Pendziwol, Jean E. and Debon, Nicolas. The Red Sash. Groundwood Books, 2017.

The Red Sash is a children’s picture book about a Métis family and is being used in ESL AO/BO combined courses.

Lane, Phil, et al. The Sacred Tree. Four Worlds International, 2012.

A reference for teachings that inform wellness in life, including medicine wheel teachings.

Landon, Rocky and MacDonald, David. A Native American Thought of It: Amazing Inventions and Innovations. Annick Press, 2008.

This book is a valuable resource in understanding key traditional knowledge and was used by the teacher of the ESL DO unit.

Amant, Deb St. First Nations, Métis, and Inuit Student Success. Pearson Canada, 2014.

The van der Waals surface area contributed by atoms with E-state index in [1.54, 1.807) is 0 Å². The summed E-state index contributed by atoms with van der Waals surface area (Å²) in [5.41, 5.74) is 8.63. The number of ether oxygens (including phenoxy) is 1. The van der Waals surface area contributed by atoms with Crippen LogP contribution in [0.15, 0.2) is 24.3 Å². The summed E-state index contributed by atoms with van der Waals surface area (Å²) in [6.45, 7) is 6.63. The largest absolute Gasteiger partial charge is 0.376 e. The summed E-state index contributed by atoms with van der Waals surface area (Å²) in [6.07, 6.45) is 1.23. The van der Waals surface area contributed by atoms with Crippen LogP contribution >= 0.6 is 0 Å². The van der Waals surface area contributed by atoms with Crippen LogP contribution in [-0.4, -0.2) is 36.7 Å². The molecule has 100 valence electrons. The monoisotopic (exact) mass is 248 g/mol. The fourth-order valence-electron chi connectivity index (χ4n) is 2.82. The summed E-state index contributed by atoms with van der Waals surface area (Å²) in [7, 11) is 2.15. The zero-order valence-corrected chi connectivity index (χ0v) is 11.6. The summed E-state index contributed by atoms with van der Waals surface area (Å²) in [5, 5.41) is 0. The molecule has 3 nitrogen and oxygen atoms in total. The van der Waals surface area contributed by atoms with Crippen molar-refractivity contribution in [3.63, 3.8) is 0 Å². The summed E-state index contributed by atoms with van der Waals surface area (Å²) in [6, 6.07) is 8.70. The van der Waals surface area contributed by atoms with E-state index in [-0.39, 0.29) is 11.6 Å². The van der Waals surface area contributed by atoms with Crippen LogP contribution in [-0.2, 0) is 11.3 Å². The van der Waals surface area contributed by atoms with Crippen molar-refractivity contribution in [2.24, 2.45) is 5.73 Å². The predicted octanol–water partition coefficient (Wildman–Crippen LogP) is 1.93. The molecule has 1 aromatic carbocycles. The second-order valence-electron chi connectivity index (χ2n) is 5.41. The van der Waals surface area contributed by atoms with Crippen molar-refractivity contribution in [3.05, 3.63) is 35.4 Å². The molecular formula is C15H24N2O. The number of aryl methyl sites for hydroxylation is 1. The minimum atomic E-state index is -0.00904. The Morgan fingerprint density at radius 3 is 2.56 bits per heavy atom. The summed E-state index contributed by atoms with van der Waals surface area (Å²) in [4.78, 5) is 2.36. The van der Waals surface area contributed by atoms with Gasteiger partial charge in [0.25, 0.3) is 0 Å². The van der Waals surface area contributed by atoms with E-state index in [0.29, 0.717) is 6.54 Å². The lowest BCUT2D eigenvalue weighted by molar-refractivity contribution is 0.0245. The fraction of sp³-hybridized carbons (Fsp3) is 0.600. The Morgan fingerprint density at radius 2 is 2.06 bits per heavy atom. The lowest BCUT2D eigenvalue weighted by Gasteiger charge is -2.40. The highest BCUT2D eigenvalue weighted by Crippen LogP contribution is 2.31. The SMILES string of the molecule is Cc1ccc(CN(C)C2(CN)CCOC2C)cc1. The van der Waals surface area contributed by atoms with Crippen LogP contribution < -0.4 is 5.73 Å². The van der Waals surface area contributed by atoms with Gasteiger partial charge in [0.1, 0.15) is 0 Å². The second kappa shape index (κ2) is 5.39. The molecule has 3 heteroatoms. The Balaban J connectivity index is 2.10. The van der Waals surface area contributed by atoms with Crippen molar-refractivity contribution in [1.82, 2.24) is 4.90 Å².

This is from the Teacher Education Series by Pearsons Post Secondary and was written by an Indigenous educator in Ontario and co-ordinated with assistance of FNMIEO.

Switzer, Maurice. “We Found Somebody.”

This newspaper article by Nippissing First Nation writer was used in the ESL DO course.

This speech entitled “We Walked to Something” was by Joseph Boyden and is used in the ESL DO unit.

“An Uncertain Journey on a Jagged Road” by Forrest Rain Shapwaykeesic (a personal opinion)  is used in the ESL DO course.

Culture by Design by Ronald Everett Green is an autobiography used in the ESL DO course.

Mishenene, Rachel A., and Pamela Rose Toulouse. Strength and Struggle: Perspectives from First Nations, Inuit, and Métis Peoples in Canada. McGraw-Hill Ryerson, 2011. This book has many different forms of contemporary literature by Indigenous authors. We use this in several courses.

In ESL DO, we are using:

  • “Waawaate Fobister: A Shining Star” by Lisa Charleyboy
  • “An Afternoon in Bright Sunlight” by S. Bruised Head (short story)
  • “3740166701” by John Adrian McDonald (poem)